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Part 2 of a 3 part series based on Saving CVE with Open Source, a talk that I am giving with Kent Landfield of Intel at RSA 2017. Read Part 1 here.

In the past, getting a CVE ID was simple but prone to possible delays. Either you were a CVE Numbering Authority (CNA) (such as Red Hat) and you could assign CVE IDs as needed or if you weren’t a CNA, you had to find a CNA (such as Red Hat or MITRE) and ask for their help with the process. Alternatively, if it was for a public open source issue, you could simply email the oss-security mailing list and wait for a reply.

Besides these hoops to jump through,the actual method for creating a CVE ID or for crafting an informative CVE ID request, was not well known outside of the CNA community.

Simply put, receiving a CVE requires three steps:

  1. Determine if this a security vulnerability

  2. Determine how to count the vulnerabilities (if it’s more than one issue)

  3. Request a CNA to actually assign the CVE ID(s) as needed

The first step seems self evident but can often be tricky. For example, some things may be security-related but end up being classified as a security hardening issue, not be an actual vulnerability. Other types of security problems exist on a continuum, ranging from clear vulnerabilities, such as process/package that claims to provide encryption but fails to do so, to borderline issues, like using AES 256 in CBC mode (sometimes that’s ok, and sometimes that’s a vulnerability).

The classic question used is “does this issue cross a trust boundary” which needs some clarification. This can quickly devolve into a series of academic discussions which are useful for dealing with corner cases but it all boils down to:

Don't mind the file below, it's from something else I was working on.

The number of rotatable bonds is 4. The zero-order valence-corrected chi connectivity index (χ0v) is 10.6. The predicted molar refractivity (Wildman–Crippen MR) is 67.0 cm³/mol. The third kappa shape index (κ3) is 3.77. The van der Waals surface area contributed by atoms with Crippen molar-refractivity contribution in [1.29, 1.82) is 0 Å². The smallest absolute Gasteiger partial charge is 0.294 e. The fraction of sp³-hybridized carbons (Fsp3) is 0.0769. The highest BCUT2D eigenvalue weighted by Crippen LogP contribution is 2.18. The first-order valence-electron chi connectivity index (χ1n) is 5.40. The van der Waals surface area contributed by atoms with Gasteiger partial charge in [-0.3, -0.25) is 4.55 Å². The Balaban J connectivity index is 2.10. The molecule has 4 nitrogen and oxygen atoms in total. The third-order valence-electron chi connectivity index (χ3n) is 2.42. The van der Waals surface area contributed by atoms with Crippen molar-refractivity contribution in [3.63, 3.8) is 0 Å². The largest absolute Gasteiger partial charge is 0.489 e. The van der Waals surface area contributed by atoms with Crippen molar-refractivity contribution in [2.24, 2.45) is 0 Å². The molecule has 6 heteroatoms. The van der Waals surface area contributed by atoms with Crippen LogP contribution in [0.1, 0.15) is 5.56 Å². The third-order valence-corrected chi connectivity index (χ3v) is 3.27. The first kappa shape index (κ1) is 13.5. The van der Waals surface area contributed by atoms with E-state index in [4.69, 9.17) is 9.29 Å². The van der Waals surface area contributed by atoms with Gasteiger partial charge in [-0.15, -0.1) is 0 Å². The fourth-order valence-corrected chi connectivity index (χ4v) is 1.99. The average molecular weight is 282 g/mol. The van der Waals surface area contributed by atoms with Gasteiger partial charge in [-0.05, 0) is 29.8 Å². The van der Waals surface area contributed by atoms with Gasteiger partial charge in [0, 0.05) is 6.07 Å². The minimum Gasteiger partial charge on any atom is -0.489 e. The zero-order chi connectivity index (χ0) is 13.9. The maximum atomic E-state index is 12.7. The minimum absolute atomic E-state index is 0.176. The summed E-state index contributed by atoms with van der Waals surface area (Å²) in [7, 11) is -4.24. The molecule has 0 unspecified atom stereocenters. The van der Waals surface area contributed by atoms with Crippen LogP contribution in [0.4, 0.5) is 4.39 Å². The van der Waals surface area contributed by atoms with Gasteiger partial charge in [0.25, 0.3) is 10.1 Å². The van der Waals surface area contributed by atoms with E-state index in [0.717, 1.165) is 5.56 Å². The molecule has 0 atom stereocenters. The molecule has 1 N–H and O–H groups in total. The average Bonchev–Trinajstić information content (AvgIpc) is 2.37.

Can an attacker use this security vulnerability to do something bad?

This entails activities like gaining access to something, elevating privileges, and crashing a system or program. It can also mean that affected systems have a stated security property that doesn’t work (e.g. if you advertise a system as having a firewall and it doesn’t, that’s a CVE).

If you can’t easily or clearly articulate what bad thing someone can use this issue for, chances are it’s not a vulnerability, or that the issue isn’t sufficiently understood.

In order to make getting CVE IDs easier and quicker, we need to do two things:

  1. Make the process simpler where possible

  2. Scale this process out (have a lot more CNAs)

Fortunately for us there is a way to do both things at once: CVE Mentors.

CVE Mentors serve two main purposes: they handle the actual process of CVE ID assignment, meaning that we don’t have to teach every single person who deals with security vulnerabilities how to do this, and it allows us to bring more people into the CVE process as they don’t have to be as technical. So how is this a good thing; won’t less technical people make more mistakes? On their own, yes, they could. But if they are working with the people who have found and reported the vulnerability, and have access to other more technical CVE Mentors who can provide assistance as needed, we can expand the pool of people who can handle CVE assignments.

Want to learn more? If you’re attending RSA 2017, come and see the talk and stay tuned for more on Saving CVE after the show!

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